Traveling With Credit Cards? What You Don’t Know Can Cost You

/ BY / Credit Cards

With summer right around the corner, many people are planning vacations. Traveling with credit cards has a number of advantages--they're more secure and convenient than cash, they're accepted all over the world, and if a card is stolen, you're not liable for the fraudulent charges.

If you’re planning a trip in the near future and plan to use credit cards for expenses, it’s important to be aware of a few things before you go:

Your card could be denied if you don’t notify your issuer.

Imagine how frustrating it would be if your card was denied while traveling, especially when you know it’s not at its limit and hasn’t expired. However, this very thing could happen if you fail to notify your card issuer where you’ll be traveling. Credit card companies often put a hold on accounts if a suspicious charge occurs. For example, let’s say you live in North Dakota and out of nowhere, your card shows charges in Mexico. This is seen as a red flag to your card issuer, who will often freeze your account to prevent any fraudulent charges.

While this is inconvenient, it is done for your own protection. You can avoid freezes by calling your credit card company before you travel and informing them that you will be out of the state or country.

Hotels and rental car companies can put a hold on your card.

It’s not uncommon (or illegal) for hotels, rental cars, and even restaurants and gas stations to put a hold on your account for more than you actually charge. This is done to ensure they get their money. For example, let’s say you rent a car for a week and the total is $200. The actual bill won’t be due until your car is returned, but the car company may put a $300 hold on your credit card.

A hold disappears within a few days, but in the meantime, it leaves you with less money or available credit. If you’re not careful, you could end up going over your limit without even knowing it. To get around this, travel with more than one card, and never use a debit card if the merchant is going to put a hold on your account.

Your card might have travel perks you don’t know about.

Even if the credit card you’re using isn’t a travel rewards card, it might have perks related to travel you don’t know about. For example, some credit cards offer free medical insurance if you become injured or ill while traveling. Or, your card may offer certain hotel perks, like free upgrades or breakfast, if the card company partners with the hotel.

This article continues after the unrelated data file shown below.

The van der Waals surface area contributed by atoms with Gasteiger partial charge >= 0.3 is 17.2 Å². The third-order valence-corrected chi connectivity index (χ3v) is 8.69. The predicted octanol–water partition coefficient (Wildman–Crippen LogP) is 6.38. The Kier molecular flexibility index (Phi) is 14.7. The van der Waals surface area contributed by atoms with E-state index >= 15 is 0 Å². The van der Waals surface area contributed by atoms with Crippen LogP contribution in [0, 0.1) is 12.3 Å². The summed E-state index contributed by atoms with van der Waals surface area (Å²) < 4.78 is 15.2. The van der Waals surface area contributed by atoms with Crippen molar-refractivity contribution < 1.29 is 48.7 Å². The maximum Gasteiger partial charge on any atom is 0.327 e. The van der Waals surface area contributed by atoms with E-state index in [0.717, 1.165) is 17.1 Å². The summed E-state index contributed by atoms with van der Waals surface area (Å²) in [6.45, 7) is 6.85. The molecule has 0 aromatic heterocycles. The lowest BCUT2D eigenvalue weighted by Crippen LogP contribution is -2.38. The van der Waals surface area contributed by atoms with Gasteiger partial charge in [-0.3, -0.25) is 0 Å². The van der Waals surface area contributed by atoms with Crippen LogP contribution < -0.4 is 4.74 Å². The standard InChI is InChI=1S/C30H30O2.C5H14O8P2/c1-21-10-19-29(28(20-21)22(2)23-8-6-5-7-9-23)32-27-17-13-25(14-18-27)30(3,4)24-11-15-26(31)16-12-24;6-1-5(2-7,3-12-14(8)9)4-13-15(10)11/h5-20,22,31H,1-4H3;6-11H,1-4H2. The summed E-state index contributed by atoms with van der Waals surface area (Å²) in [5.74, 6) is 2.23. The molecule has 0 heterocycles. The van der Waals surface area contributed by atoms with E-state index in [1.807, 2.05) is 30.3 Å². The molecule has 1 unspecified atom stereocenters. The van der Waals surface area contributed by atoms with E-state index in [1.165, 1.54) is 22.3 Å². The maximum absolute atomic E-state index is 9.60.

To find out what sort of travel perks are available to you, contact each of your credit card companies (or visit their website), then travel with the card that offers the greatest benefits.

You may be subject to fees if traveling abroad.

While most overseas merchants will accept your credit card, they may not do it for free. Many credit card companies charge foreign transaction fees, either a flat rate or a percentage of the purchase. To avoid any surprising fees, contact your credit card company and ask what, if any, fees you can expect while traveling out of country. Once you know, make sure you budget accordingly.

Putting your travel purchases on a credit card is a convenient and safe way to travel. But it can also be a headache if you don’t know what to do beforehand. These tips will help your trip go smoothly.

If you travel frequently but don’t already have a travel rewards card, consider signing up for one. You can save quite a bit of money and enjoy free benefits in the process.

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Please note your financial situation is unique and our tips & advice presented here may not be appropriate for your situation. recommends that you seek different advice & opinions from your own accountant or financial adviser who understands your individual circumstances before making any important decisions or implementing any financial strategy.